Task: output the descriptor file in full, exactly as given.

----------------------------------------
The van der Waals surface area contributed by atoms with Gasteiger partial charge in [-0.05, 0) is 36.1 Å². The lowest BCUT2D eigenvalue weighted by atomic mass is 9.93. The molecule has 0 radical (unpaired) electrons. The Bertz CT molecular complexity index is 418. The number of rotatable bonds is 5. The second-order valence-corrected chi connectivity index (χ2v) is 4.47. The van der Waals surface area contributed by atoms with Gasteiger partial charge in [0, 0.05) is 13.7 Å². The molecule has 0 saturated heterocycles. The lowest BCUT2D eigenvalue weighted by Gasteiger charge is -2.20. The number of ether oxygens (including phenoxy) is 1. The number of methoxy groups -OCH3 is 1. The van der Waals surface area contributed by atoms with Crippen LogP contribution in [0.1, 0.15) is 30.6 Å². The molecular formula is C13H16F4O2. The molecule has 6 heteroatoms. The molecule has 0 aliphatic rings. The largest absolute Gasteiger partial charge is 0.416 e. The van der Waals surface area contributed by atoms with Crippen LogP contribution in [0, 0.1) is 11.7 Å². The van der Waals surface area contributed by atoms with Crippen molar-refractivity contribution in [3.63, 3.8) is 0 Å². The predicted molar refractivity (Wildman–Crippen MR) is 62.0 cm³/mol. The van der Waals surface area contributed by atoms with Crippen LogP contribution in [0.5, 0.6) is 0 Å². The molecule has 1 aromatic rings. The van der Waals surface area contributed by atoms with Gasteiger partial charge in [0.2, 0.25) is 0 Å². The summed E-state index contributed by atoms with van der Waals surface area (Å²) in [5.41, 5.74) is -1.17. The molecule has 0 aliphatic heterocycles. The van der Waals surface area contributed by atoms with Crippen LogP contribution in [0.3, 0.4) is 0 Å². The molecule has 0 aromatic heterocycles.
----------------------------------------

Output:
The van der Waals surface area contributed by atoms with Gasteiger partial charge in [-0.05, 0) is 36.1 Å². The lowest BCUT2D eigenvalue weighted by atomic mass is 9.93. The molecule has 0 radical (unpaired) electrons. The Bertz CT molecular complexity index is 418. The number of rotatable bonds is 5. The second-order valence-corrected chi connectivity index (χ2v) is 4.47. The van der Waals surface area contributed by atoms with Gasteiger partial charge in [0, 0.05) is 13.7 Å². The molecule has 0 saturated heterocycles. The lowest BCUT2D eigenvalue weighted by Gasteiger charge is -2.20. The number of ether oxygens (including phenoxy) is 1. The number of methoxy groups -OCH3 is 1. The van der Waals surface area contributed by atoms with Crippen LogP contribution in [0.1, 0.15) is 30.6 Å². The molecular formula is C13H16F4O2. The molecule has 6 heteroatoms. The molecule has 0 aliphatic rings. The largest absolute Gasteiger partial charge is 0.416 e. The van der Waals surface area contributed by atoms with Crippen LogP contribution in [0, 0.1) is 11.7 Å². The van der Waals surface area contributed by atoms with Crippen molar-refractivity contribution in [3.63, 3.8) is 0 Å². The predicted molar refractivity (Wildman–Crippen MR) is 62.0 cm³/mol. The van der Waals surface area contributed by atoms with Crippen LogP contribution in [0.5, 0.6) is 0 Å². The molecule has 1 aromatic rings. The van der Waals surface area contributed by atoms with Gasteiger partial charge in [0.2, 0.25) is 0 Å². The summed E-state index contributed by atoms with van der Waals surface area (Å²) in [5.41, 5.74) is -1.17. The molecule has 0 aliphatic heterocycles. The van der Waals surface area contributed by atoms with Crippen LogP contribution in [0.3, 0.4) is 0 Å². The molecule has 0 aromatic heterocycles.